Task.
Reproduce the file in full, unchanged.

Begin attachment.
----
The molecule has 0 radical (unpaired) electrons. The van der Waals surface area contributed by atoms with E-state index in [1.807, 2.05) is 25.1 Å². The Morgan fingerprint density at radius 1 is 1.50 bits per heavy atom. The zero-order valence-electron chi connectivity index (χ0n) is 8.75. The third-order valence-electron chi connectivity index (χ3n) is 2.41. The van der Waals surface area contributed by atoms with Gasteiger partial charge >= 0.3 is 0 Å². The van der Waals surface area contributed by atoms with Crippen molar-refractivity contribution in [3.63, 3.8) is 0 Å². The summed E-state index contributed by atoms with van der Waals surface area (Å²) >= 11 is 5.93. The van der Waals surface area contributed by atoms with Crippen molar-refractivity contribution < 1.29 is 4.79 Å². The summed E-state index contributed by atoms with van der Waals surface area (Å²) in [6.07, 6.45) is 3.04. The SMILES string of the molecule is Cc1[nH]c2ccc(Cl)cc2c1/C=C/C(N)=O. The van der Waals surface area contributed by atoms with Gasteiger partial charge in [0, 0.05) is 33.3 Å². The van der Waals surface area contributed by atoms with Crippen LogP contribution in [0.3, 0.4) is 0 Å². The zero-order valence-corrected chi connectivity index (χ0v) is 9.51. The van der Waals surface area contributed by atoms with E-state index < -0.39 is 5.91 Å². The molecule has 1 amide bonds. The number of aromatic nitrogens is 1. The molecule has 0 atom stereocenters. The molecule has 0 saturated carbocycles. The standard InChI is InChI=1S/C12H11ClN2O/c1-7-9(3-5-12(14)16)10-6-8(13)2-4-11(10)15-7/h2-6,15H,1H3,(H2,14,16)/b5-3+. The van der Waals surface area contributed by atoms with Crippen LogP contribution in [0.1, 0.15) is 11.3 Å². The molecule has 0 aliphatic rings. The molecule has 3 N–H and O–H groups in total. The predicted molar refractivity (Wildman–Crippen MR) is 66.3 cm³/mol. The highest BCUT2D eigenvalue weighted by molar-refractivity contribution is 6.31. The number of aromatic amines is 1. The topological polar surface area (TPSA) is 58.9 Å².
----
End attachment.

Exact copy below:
The molecule has 0 radical (unpaired) electrons. The van der Waals surface area contributed by atoms with E-state index in [1.807, 2.05) is 25.1 Å². The Morgan fingerprint density at radius 1 is 1.50 bits per heavy atom. The zero-order valence-electron chi connectivity index (χ0n) is 8.75. The third-order valence-electron chi connectivity index (χ3n) is 2.41. The van der Waals surface area contributed by atoms with Gasteiger partial charge >= 0.3 is 0 Å². The van der Waals surface area contributed by atoms with Crippen molar-refractivity contribution in [3.63, 3.8) is 0 Å². The summed E-state index contributed by atoms with van der Waals surface area (Å²) >= 11 is 5.93. The van der Waals surface area contributed by atoms with Crippen molar-refractivity contribution < 1.29 is 4.79 Å². The summed E-state index contributed by atoms with van der Waals surface area (Å²) in [6.07, 6.45) is 3.04. The SMILES string of the molecule is Cc1[nH]c2ccc(Cl)cc2c1/C=C/C(N)=O. The van der Waals surface area contributed by atoms with Gasteiger partial charge in [0, 0.05) is 33.3 Å². The van der Waals surface area contributed by atoms with Crippen LogP contribution in [0.3, 0.4) is 0 Å². The zero-order valence-corrected chi connectivity index (χ0v) is 9.51. The van der Waals surface area contributed by atoms with E-state index < -0.39 is 5.91 Å². The molecule has 1 amide bonds. The number of aromatic nitrogens is 1. The molecule has 0 atom stereocenters. The molecule has 0 saturated carbocycles. The standard InChI is InChI=1S/C12H11ClN2O/c1-7-9(3-5-12(14)16)10-6-8(13)2-4-11(10)15-7/h2-6,15H,1H3,(H2,14,16)/b5-3+. The van der Waals surface area contributed by atoms with Crippen LogP contribution in [0.1, 0.15) is 11.3 Å². The molecule has 0 aliphatic rings. The molecule has 3 N–H and O–H groups in total. The predicted molar refractivity (Wildman–Crippen MR) is 66.3 cm³/mol. The highest BCUT2D eigenvalue weighted by molar-refractivity contribution is 6.31. The number of aromatic amines is 1. The topological polar surface area (TPSA) is 58.9 Å².